Let’s keep in mind that the Albanians know the UN is on its way out as the even lighter supervisory EU system takes over as a transition to full independence. So the Albanians know they have an opportunity to get away with as much lawlessness as possible on their way to a fully Albanian-run “society based on rule of law and which respects minority rights,” as our leaders tell us the plan is.
Any optimistic but naive American patriots still tempted to argue, “OK, so maybe Albanians hate the UN, but they still love America,” should understand that Albanian pro-Americanism hinges on America opposing the law and order that the UN is finally experimenting with in the region, and instead preserving the status-quo Albanian free-for-all. Which in fact summarizes U.S. policy in Greater Albania.
One other thing: Generally, in those rare but increasingly frequent instances in which Albanians lose the battle to stay in a property they’ve been squatting in, they vacate it only after torching or otherwise destroying it. They do the same thing to property that they can’t compel non-Albanians to sell to Albanians. Here is just the most recent example of this kind of thing:
The house of Ilija Trajkovic of Pristina, who is living as an internally displaced person in the portable building settlement in Gracanica, has been completely destroyed, KIM Radio has learned. Trajkovic and his wife went to Pristina today for the feast day of the church of St. Nicholas and visited his house, which is located right next to the church. “Everything has been completely destroyed. The Albanian who was illegally living there completely destroyed my house when he left it. On one floor the doors have been removed, the windows destroyed, the electrical wiring pulled out of the wall. Our older house, which was in the yard, is no longer there, and there are chickens in the small house in which we once lived, said Trajkovic for KIM Radio. He claims that he reported everything to the Agency for Property Returns, as well as going to other institutions but that the state of his property has grown worse with each passing year. “No one can protect us, no one wants to protect us, all this is in vain. I wanted to return to my church and my city but I can’t. When I look at everything that has been done and how it all looks today, it’s a good thing we still have a head on our shoulders,” said Trajkovic. The Radio KIM team which visited the Trajkovic family home noticed that most movable objects, including the gate to the front yard, had been taken. The first floor of the house is illegally inhabited by an Albanian family with children. Ilija Trajkovic was evacuated from Pristina on March 17, 2004, and since then has lived with his wife in the portable building settlement in Gracanica.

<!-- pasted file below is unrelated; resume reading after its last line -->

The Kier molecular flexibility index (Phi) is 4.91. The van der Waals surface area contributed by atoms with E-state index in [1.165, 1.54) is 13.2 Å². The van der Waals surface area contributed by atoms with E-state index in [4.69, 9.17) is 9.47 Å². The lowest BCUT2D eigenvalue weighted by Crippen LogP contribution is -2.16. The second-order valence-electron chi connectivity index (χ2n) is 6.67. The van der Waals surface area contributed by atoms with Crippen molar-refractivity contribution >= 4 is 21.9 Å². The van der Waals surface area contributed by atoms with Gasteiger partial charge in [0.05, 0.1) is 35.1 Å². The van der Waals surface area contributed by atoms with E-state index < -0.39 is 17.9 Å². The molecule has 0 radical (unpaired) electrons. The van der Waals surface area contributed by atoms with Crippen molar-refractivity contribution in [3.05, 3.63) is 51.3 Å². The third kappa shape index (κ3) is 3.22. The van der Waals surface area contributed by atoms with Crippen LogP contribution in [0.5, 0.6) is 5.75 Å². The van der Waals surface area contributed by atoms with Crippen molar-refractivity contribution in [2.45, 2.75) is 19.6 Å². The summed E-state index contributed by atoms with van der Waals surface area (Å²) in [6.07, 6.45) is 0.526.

And here is what the first paragraph of this blog was talking about with regard to internationals generally having been inclined to just let the Albanians keep whatever they were stealing. From Hiding Genocide in Kosovo:
Most of the houses belonging to the 400 [Croats in Letnica] who left that day were later handed over to Albanians from Macedonia who were temporarily displaced by the war in Macedonia in 2001. This was presented by UNHCR as a humanitarian gesture. But, they are still there six years later although it is safe for them to return to Macedonia. The Croats who left Letnica on October 27, 1999, have never had the chance to return and even if they wished to return they could not in the present circumstances given that their houses have been occupied by Albanians from Macedonia with the official approval of a UN organisation. According to Froka, one French representative of UNHCR asked him why could the Macedonian Albanians not keep the occupied Croat houses. In reply, Froka asked her that if they were occupyng her house in France whether she would be happy to let them keep it. She did not reply. She did not seem to understand that the displaced Croats as the rightful owners of the properties should be allowed to return. This attitude by the international community towards the return of displaced Serbs, Roma and Croats is not uncommon.